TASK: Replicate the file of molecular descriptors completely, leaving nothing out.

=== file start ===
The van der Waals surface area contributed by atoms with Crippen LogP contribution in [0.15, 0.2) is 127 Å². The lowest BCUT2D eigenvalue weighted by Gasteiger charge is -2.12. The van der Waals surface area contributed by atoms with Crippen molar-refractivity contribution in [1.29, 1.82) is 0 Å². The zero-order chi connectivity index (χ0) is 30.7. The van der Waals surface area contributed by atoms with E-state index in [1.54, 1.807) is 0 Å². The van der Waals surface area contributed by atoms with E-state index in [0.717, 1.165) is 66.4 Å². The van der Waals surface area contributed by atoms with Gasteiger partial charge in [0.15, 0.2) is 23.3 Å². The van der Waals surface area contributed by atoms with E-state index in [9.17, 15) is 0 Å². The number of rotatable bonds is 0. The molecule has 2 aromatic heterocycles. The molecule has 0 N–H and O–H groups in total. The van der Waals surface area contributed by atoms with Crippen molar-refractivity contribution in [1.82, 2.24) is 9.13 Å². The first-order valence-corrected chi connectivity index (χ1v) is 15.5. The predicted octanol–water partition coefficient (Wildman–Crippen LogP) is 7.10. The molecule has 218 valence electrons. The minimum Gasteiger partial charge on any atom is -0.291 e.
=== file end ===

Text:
The van der Waals surface area contributed by atoms with Crippen LogP contribution in [0.15, 0.2) is 127 Å². The lowest BCUT2D eigenvalue weighted by Gasteiger charge is -2.12. The van der Waals surface area contributed by atoms with Crippen molar-refractivity contribution in [1.29, 1.82) is 0 Å². The zero-order chi connectivity index (χ0) is 30.7. The van der Waals surface area contributed by atoms with E-state index in [1.54, 1.807) is 0 Å². The van der Waals surface area contributed by atoms with E-state index in [0.717, 1.165) is 66.4 Å². The van der Waals surface area contributed by atoms with Gasteiger partial charge in [0.15, 0.2) is 23.3 Å². The van der Waals surface area contributed by atoms with E-state index in [9.17, 15) is 0 Å². The number of rotatable bonds is 0. The molecule has 2 aromatic heterocycles. The molecule has 0 N–H and O–H groups in total. The van der Waals surface area contributed by atoms with Crippen molar-refractivity contribution in [1.82, 2.24) is 9.13 Å². The first-order valence-corrected chi connectivity index (χ1v) is 15.5. The predicted octanol–water partition coefficient (Wildman–Crippen LogP) is 7.10. The molecule has 218 valence electrons. The minimum Gasteiger partial charge on any atom is -0.291 e.